He waited for her for three months. He sorted out his photos, rearranged his books, moved the furniture around, and then he went on waiting. After that, he read all the letters he had ever received and threw most of them away, and then he bought a large map of India and hung it above his bed. Or, rather, he didn’t buy a map of India, but that was what he really wanted to do while he was waiting. He waited and waited, and began to write a story about waiting for her, but he didn’t know how it would end, so he stopped. Finally, he did nothing at all; he didn’t even wait anymore. He was sleeping less and less, eating nothing but bread and tomatoes and yellow supermarket cheese, and then, at last, she came back. They sat together on his sofa, and she said, “It’s been a long time.”
“Yes,” he said, although he had firmly made up his mind to say as little as possible. “It’s been a very long time.”
She had lost weight on her travels, and he didn’t think she looked better than before. She was tired, but then she was always tired; she’d gone away to recover from feeling tired all the time, and now that she was back she was still tired. And she’d grown older. Older or harder or more serious—he wasn’t sure which. There was a gray tinge to her tanned skin, the kind you usually see only on older women. Her smile was much too grave and thoughtful, and her cheekbones were even more prominent than before.
She rose to her feet and left the room. When she came back, she had a bright-colored bag in her hand.
“This is for you,” she said.
“Thank you, my love,” he said. He opened the bag. There was a small, fat black mahogany elephant in it. He put the elephant in his pocket.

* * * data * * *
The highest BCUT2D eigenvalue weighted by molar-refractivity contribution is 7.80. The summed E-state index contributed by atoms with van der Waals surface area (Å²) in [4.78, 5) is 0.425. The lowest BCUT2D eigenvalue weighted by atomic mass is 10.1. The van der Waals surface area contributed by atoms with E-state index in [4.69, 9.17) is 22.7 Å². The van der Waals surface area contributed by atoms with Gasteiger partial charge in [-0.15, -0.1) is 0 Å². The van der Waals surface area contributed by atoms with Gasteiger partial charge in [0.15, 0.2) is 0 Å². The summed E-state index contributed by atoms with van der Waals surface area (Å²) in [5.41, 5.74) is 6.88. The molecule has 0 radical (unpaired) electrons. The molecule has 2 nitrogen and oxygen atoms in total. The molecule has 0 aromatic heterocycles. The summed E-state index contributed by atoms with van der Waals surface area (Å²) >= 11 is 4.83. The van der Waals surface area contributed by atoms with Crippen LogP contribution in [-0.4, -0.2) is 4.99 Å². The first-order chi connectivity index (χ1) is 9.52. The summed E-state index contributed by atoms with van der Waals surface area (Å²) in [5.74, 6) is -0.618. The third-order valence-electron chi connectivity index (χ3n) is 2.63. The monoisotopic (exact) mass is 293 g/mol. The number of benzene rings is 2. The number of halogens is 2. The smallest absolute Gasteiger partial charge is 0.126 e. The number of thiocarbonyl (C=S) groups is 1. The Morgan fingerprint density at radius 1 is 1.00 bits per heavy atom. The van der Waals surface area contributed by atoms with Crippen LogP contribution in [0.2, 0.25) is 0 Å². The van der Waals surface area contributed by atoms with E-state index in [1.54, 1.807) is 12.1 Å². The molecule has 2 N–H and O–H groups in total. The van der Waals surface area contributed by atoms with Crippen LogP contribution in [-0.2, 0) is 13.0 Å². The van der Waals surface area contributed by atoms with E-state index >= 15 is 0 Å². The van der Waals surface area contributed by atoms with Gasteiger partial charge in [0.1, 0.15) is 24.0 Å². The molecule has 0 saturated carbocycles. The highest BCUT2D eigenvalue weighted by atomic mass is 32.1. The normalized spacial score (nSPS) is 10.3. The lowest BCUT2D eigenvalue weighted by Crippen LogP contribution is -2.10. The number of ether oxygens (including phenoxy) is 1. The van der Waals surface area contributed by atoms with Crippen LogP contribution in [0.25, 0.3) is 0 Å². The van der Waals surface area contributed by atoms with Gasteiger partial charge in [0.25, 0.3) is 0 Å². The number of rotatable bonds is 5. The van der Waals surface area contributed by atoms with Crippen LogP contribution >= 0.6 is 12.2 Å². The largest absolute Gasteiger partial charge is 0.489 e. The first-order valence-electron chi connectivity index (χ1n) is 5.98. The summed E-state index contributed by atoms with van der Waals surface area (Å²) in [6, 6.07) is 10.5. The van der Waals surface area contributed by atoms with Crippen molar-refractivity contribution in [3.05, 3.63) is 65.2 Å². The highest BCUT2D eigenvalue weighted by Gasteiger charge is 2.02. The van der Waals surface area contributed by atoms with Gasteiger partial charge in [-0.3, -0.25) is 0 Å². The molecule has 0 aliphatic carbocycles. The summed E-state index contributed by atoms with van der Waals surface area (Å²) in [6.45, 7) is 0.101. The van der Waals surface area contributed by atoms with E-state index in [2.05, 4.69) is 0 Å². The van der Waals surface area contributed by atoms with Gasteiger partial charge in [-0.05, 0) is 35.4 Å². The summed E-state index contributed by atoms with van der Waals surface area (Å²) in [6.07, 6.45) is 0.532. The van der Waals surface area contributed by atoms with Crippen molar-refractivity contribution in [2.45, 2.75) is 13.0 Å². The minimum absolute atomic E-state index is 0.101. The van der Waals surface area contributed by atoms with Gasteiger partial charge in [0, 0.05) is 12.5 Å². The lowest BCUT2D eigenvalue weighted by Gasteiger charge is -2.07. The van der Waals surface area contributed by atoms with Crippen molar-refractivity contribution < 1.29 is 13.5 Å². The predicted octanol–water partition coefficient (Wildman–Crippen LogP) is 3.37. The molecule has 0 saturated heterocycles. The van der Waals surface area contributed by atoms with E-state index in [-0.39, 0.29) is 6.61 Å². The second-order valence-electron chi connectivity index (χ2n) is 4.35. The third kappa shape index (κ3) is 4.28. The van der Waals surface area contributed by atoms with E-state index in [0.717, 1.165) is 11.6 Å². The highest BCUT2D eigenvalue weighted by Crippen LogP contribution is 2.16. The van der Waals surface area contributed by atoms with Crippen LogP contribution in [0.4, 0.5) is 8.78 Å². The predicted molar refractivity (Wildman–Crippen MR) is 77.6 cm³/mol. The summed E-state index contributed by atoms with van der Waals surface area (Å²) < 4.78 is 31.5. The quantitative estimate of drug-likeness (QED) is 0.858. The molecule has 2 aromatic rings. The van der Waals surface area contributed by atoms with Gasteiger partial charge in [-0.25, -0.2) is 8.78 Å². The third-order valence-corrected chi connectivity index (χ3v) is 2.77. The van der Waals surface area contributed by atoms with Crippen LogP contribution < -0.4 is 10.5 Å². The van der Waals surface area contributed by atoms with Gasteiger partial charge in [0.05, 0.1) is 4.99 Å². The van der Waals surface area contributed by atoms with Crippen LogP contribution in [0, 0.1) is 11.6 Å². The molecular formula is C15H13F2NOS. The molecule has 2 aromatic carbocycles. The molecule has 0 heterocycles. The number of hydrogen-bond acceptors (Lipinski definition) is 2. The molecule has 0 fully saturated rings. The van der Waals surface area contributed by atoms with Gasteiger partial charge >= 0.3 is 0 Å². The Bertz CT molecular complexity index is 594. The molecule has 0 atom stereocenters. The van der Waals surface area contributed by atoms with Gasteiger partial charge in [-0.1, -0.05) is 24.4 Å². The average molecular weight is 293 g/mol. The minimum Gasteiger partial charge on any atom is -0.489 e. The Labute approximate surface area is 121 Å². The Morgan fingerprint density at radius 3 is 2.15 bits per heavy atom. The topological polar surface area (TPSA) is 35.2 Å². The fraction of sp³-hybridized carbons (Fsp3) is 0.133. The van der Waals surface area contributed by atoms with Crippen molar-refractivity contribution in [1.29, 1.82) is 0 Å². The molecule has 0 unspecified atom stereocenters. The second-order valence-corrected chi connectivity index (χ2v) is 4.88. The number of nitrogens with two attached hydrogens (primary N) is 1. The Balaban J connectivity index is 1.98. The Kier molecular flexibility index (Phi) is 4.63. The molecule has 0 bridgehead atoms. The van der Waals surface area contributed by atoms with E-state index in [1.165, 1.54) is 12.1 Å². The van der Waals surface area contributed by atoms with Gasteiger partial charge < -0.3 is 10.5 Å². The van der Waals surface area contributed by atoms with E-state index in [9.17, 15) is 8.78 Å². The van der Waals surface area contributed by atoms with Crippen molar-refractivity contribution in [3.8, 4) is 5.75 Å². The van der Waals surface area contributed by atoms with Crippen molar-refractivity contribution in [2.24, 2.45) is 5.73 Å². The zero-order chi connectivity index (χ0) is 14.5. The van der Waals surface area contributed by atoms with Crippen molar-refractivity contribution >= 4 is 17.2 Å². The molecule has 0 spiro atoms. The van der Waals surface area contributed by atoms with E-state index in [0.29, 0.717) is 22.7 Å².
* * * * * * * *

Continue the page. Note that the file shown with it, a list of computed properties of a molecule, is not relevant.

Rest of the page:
“Would you like a drink?” he asked.
“I bought wine for you.”
“No, water,” she said.
He stood up slowly and grazed her leg with his. Apart from the fleeting kiss when she arrived, it was their first physical contact in three months.
“Really just water?” he called from the kitchen, but she didn’t reply. “Chilled or room temperature?” he asked, and she called quietly back, “Room temperature.”
He took a case of water out of the closet, then pushed it back in with his foot and opened the bottle of wine that had been standing on the kitchen table for the past six weeks. He picked up two glasses and the bottle, and before going back to the living room he took the elephant out of his pocket and threw it in the garbage.
“Jordi,” she said, “I didn’t want wine.”
“No,” he agreed. “It’s still too early for wine.”
“I didn’t drink at all while I was there,” she said.
“That’s a pity,” he said.
“No, I don’t think so.”
“I think it is.”
He poured wine for himself, then for her, and they clinked glasses. She didn’t look into his eyes, and she drank only a tiny sip before going into the kitchen to fetch a bottle of water. She sat down on the sofa again, as far from him as she had been before, and began telling him about her travels—but he was barely listening. While she’d been away, he had kept trying to imagine where she was at any given time, and what it was like there, but now he couldn’t care less about India; he just wanted to know what her decision was. Of course, he knew already, but he wanted to hear it from her own mouth. He wanted her to suffer a little; he wanted her to have to say it and feel unhappy about hurting him. “No,” she would say. “We’re not going to get married, Jordi. I know that’s not what I want now, so we’ll never see each other again, the way we agreed.”